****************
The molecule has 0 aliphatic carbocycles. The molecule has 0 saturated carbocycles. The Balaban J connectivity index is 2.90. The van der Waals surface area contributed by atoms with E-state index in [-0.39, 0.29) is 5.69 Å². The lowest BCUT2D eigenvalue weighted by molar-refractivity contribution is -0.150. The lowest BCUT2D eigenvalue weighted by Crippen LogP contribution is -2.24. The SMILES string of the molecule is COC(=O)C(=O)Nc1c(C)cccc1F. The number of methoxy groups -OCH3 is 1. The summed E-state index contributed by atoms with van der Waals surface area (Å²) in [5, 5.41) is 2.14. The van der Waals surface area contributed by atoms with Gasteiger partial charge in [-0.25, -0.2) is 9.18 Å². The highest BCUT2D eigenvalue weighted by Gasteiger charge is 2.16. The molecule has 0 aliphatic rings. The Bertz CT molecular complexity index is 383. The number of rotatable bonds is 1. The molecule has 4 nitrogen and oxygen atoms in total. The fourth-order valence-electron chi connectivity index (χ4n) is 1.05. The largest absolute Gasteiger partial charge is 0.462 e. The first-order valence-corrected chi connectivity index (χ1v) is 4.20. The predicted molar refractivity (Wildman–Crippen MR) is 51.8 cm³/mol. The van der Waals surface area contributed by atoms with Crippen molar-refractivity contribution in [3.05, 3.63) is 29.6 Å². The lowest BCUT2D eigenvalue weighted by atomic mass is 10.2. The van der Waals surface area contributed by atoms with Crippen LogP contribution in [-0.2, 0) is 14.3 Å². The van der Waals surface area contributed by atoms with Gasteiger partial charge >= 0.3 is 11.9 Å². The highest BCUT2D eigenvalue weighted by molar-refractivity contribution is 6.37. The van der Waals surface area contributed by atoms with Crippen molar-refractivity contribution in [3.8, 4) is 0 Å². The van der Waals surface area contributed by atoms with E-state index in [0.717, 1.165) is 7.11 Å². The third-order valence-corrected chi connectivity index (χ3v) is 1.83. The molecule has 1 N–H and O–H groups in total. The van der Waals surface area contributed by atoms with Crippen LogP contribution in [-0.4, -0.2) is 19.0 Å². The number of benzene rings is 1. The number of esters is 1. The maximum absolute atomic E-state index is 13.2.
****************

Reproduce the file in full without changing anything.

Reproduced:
The molecule has 0 aliphatic carbocycles. The molecule has 0 saturated carbocycles. The Balaban J connectivity index is 2.90. The van der Waals surface area contributed by atoms with E-state index in [-0.39, 0.29) is 5.69 Å². The lowest BCUT2D eigenvalue weighted by molar-refractivity contribution is -0.150. The lowest BCUT2D eigenvalue weighted by Crippen LogP contribution is -2.24. The SMILES string of the molecule is COC(=O)C(=O)Nc1c(C)cccc1F. The number of methoxy groups -OCH3 is 1. The summed E-state index contributed by atoms with van der Waals surface area (Å²) in [5, 5.41) is 2.14. The van der Waals surface area contributed by atoms with Gasteiger partial charge in [-0.25, -0.2) is 9.18 Å². The highest BCUT2D eigenvalue weighted by Gasteiger charge is 2.16. The molecule has 0 aliphatic rings. The Bertz CT molecular complexity index is 383. The number of rotatable bonds is 1. The molecule has 4 nitrogen and oxygen atoms in total. The fourth-order valence-electron chi connectivity index (χ4n) is 1.05. The largest absolute Gasteiger partial charge is 0.462 e. The first-order valence-corrected chi connectivity index (χ1v) is 4.20. The predicted molar refractivity (Wildman–Crippen MR) is 51.8 cm³/mol. The van der Waals surface area contributed by atoms with Crippen molar-refractivity contribution in [3.05, 3.63) is 29.6 Å². The lowest BCUT2D eigenvalue weighted by atomic mass is 10.2. The van der Waals surface area contributed by atoms with Crippen LogP contribution in [-0.2, 0) is 14.3 Å². The van der Waals surface area contributed by atoms with Gasteiger partial charge >= 0.3 is 11.9 Å². The highest BCUT2D eigenvalue weighted by molar-refractivity contribution is 6.37. The van der Waals surface area contributed by atoms with Crippen molar-refractivity contribution in [3.8, 4) is 0 Å². The van der Waals surface area contributed by atoms with E-state index in [0.717, 1.165) is 7.11 Å². The third-order valence-corrected chi connectivity index (χ3v) is 1.83. The molecule has 1 N–H and O–H groups in total. The van der Waals surface area contributed by atoms with Crippen LogP contribution in [-0.4, -0.2) is 19.0 Å². The number of benzene rings is 1. The number of esters is 1. The maximum absolute atomic E-state index is 13.2.